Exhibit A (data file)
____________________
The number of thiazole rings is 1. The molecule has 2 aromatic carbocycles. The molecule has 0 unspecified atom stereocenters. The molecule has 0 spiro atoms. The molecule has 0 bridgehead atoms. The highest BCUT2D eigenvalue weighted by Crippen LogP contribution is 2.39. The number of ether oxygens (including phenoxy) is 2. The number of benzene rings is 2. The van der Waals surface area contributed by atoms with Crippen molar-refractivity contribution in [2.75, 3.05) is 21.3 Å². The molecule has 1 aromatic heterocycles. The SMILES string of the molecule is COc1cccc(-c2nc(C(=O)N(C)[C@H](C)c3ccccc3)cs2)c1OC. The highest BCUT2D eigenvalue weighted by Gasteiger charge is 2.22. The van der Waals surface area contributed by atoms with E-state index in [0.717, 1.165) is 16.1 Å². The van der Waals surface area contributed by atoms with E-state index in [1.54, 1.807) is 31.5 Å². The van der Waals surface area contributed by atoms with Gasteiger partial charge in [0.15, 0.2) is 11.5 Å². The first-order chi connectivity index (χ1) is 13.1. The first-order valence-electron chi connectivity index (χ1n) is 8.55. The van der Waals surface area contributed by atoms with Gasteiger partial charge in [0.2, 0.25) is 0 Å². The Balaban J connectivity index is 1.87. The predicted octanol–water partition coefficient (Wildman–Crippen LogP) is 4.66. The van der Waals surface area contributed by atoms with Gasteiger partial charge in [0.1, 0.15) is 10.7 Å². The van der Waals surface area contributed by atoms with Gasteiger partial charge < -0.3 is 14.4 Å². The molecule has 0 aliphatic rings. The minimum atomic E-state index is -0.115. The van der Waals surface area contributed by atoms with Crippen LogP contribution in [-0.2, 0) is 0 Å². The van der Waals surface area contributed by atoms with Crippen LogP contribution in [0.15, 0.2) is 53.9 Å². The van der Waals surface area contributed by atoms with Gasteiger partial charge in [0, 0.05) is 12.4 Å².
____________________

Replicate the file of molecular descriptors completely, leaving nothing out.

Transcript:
The number of thiazole rings is 1. The molecule has 2 aromatic carbocycles. The molecule has 0 unspecified atom stereocenters. The molecule has 0 spiro atoms. The molecule has 0 bridgehead atoms. The highest BCUT2D eigenvalue weighted by Crippen LogP contribution is 2.39. The number of ether oxygens (including phenoxy) is 2. The number of benzene rings is 2. The van der Waals surface area contributed by atoms with Crippen molar-refractivity contribution in [2.75, 3.05) is 21.3 Å². The molecule has 1 aromatic heterocycles. The SMILES string of the molecule is COc1cccc(-c2nc(C(=O)N(C)[C@H](C)c3ccccc3)cs2)c1OC. The highest BCUT2D eigenvalue weighted by Gasteiger charge is 2.22. The van der Waals surface area contributed by atoms with E-state index in [0.717, 1.165) is 16.1 Å². The van der Waals surface area contributed by atoms with E-state index in [1.54, 1.807) is 31.5 Å². The van der Waals surface area contributed by atoms with Gasteiger partial charge in [0.15, 0.2) is 11.5 Å². The first-order chi connectivity index (χ1) is 13.1. The first-order valence-electron chi connectivity index (χ1n) is 8.55. The van der Waals surface area contributed by atoms with Gasteiger partial charge in [0.2, 0.25) is 0 Å². The Balaban J connectivity index is 1.87. The predicted octanol–water partition coefficient (Wildman–Crippen LogP) is 4.66. The van der Waals surface area contributed by atoms with Gasteiger partial charge in [0.1, 0.15) is 10.7 Å². The van der Waals surface area contributed by atoms with Gasteiger partial charge < -0.3 is 14.4 Å². The molecule has 0 aliphatic rings. The minimum atomic E-state index is -0.115. The van der Waals surface area contributed by atoms with Crippen LogP contribution in [-0.2, 0) is 0 Å². The van der Waals surface area contributed by atoms with Crippen LogP contribution in [0.15, 0.2) is 53.9 Å². The van der Waals surface area contributed by atoms with Gasteiger partial charge in [0, 0.05) is 12.4 Å².